In one of George Barna’s largest national surveys on marriage and divorce, the pollster has confirmed previous findings that born-again Christian adults have the same likelihood of divorce (35 percent) as other Americans.
But the California-based researcher, whose primary market for books and seminars is the broad evangelical world, also proposes that one reason for the similar finding is that couples who profess Jesus as savior are also more likely to marry than to live together.
“If the non-born-again population were to marry at the same rate as the born-again group,” Barna said, “it is likely their divorce statistic would be roughly 38 percent.”
Using a representative sample of 3,614 adults interviewed between January and April this year, the Barna Group found that the divorce rate is quite similar to that reflected in a survey ten years ago. (See www.barna.org.) This was despite the research group’s observation that many conservative churches attempt to discourage congregants from considering divorce.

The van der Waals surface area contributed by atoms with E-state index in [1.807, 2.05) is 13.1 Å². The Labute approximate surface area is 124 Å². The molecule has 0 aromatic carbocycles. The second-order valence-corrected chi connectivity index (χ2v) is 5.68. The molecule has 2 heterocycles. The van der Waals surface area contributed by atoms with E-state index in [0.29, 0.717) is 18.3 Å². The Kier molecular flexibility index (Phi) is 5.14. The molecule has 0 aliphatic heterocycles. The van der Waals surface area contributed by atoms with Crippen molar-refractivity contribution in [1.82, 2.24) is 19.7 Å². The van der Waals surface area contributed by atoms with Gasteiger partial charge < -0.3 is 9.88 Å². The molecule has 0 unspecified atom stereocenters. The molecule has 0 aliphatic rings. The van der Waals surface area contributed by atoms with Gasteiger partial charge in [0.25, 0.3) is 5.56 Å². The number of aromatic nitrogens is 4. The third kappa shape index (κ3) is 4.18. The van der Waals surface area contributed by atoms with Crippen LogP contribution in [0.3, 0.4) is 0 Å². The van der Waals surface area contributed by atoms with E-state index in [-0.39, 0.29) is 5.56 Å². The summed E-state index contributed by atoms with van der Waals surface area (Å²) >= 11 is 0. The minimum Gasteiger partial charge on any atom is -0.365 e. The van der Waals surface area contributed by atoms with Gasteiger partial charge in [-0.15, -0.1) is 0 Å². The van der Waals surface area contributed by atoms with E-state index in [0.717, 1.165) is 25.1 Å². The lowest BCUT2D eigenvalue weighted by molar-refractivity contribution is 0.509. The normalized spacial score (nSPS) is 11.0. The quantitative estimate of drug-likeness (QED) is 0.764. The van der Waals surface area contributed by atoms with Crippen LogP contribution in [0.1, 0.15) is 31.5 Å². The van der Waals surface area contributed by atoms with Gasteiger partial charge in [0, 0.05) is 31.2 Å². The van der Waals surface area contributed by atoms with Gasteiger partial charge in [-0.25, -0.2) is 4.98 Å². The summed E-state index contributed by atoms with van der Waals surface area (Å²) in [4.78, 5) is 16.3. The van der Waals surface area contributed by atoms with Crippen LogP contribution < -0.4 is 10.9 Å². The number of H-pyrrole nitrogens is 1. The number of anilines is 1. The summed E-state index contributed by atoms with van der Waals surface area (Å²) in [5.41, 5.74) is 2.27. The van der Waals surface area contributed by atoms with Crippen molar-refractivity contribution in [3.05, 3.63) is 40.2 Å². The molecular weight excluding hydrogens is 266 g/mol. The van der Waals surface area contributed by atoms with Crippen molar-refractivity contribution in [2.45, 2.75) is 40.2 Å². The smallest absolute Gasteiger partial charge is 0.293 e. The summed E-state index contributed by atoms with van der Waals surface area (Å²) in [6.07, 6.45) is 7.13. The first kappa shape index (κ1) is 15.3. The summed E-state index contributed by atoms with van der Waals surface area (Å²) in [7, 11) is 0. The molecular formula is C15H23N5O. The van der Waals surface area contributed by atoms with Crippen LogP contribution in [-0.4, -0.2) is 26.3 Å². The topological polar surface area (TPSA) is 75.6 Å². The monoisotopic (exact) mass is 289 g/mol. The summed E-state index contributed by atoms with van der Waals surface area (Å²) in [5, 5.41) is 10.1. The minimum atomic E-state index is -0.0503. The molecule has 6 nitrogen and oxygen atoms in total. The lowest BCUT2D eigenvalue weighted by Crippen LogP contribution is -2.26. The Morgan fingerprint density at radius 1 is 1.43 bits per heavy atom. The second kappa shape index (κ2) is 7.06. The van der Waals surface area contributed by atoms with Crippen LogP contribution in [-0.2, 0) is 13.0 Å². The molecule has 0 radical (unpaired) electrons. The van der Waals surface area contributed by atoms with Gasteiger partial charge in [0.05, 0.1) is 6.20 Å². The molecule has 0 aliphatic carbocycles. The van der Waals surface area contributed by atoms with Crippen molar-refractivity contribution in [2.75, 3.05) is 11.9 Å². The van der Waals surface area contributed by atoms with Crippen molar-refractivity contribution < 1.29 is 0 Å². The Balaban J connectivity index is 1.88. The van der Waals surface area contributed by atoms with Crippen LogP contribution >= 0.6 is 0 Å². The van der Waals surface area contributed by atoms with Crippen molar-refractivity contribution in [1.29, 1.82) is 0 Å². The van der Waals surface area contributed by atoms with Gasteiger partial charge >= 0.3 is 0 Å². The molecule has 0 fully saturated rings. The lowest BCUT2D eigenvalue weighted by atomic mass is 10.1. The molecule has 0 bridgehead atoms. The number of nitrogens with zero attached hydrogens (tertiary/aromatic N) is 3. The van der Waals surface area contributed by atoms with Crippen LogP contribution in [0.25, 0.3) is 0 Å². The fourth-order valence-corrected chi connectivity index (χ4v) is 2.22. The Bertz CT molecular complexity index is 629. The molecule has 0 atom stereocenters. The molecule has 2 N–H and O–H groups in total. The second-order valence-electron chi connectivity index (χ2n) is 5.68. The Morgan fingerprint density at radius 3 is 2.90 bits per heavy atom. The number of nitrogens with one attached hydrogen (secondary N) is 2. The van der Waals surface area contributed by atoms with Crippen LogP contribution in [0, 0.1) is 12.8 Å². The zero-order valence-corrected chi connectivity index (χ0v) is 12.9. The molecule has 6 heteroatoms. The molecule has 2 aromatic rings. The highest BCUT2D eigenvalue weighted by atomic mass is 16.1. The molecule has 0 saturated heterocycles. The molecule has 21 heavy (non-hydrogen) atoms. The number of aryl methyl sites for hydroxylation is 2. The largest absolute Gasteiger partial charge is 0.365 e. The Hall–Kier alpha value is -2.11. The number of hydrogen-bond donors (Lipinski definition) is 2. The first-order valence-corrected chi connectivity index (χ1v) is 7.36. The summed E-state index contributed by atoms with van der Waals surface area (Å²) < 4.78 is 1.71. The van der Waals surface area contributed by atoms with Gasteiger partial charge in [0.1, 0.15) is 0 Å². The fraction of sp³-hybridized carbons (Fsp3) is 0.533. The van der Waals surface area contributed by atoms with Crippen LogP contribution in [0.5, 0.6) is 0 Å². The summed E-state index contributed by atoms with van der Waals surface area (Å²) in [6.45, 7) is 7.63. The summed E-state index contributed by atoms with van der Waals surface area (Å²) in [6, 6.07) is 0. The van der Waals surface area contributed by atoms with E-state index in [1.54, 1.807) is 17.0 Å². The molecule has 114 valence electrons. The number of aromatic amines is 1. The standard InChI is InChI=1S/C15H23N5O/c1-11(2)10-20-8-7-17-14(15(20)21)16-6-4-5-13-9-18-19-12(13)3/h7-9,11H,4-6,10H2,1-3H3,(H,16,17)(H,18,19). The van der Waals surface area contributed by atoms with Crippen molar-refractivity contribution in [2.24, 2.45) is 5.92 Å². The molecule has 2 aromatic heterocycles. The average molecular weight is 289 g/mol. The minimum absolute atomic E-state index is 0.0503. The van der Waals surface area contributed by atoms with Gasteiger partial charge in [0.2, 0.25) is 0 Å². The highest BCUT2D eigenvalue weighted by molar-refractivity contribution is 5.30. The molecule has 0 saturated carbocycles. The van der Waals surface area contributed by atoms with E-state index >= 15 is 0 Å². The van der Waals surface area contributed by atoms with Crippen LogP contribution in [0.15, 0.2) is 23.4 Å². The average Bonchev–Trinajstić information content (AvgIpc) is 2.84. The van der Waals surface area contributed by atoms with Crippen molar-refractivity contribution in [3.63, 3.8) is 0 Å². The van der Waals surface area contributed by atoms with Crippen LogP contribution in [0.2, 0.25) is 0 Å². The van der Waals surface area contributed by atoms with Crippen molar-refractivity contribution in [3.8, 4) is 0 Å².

Faith perspectives make a difference in whether adults agree with the teaching that divorce is a sin unless adultery has been committed—but not as much of a difference as might be expected, according to Barna.
Born-again adults were twice as likely in the 2004 survey as non-born-again adults (24 percent against 10 percent) to affirm that teaching. However, a majority of the born-again group (52 percent) disagreed that divorce without adultery is sin, whereas 74 percent of the non-born-again adults disagreed.